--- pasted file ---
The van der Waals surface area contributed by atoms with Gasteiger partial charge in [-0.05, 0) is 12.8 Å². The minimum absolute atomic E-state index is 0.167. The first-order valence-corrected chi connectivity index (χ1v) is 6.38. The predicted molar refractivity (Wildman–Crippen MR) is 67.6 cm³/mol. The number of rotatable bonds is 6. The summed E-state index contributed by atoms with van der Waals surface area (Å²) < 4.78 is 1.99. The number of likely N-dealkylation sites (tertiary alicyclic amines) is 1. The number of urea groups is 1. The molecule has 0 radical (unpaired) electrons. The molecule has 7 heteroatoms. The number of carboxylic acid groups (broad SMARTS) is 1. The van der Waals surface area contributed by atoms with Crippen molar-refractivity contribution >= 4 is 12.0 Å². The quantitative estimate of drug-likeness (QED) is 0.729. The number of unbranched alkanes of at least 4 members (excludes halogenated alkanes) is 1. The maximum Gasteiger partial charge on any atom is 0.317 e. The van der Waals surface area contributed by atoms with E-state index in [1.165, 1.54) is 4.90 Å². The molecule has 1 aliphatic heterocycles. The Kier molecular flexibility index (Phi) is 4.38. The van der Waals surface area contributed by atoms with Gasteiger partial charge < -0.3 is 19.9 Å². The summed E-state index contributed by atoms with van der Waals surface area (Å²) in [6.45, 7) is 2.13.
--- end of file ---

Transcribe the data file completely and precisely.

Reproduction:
The van der Waals surface area contributed by atoms with Gasteiger partial charge in [-0.05, 0) is 12.8 Å². The minimum absolute atomic E-state index is 0.167. The first-order valence-corrected chi connectivity index (χ1v) is 6.38. The predicted molar refractivity (Wildman–Crippen MR) is 67.6 cm³/mol. The number of rotatable bonds is 6. The summed E-state index contributed by atoms with van der Waals surface area (Å²) < 4.78 is 1.99. The number of likely N-dealkylation sites (tertiary alicyclic amines) is 1. The number of urea groups is 1. The molecule has 0 radical (unpaired) electrons. The molecule has 7 heteroatoms. The number of carboxylic acid groups (broad SMARTS) is 1. The van der Waals surface area contributed by atoms with Crippen molar-refractivity contribution >= 4 is 12.0 Å². The quantitative estimate of drug-likeness (QED) is 0.729. The number of unbranched alkanes of at least 4 members (excludes halogenated alkanes) is 1. The maximum Gasteiger partial charge on any atom is 0.317 e. The van der Waals surface area contributed by atoms with E-state index in [1.165, 1.54) is 4.90 Å². The molecule has 1 aliphatic heterocycles. The Kier molecular flexibility index (Phi) is 4.38. The van der Waals surface area contributed by atoms with Gasteiger partial charge < -0.3 is 19.9 Å². The summed E-state index contributed by atoms with van der Waals surface area (Å²) in [6.45, 7) is 2.13.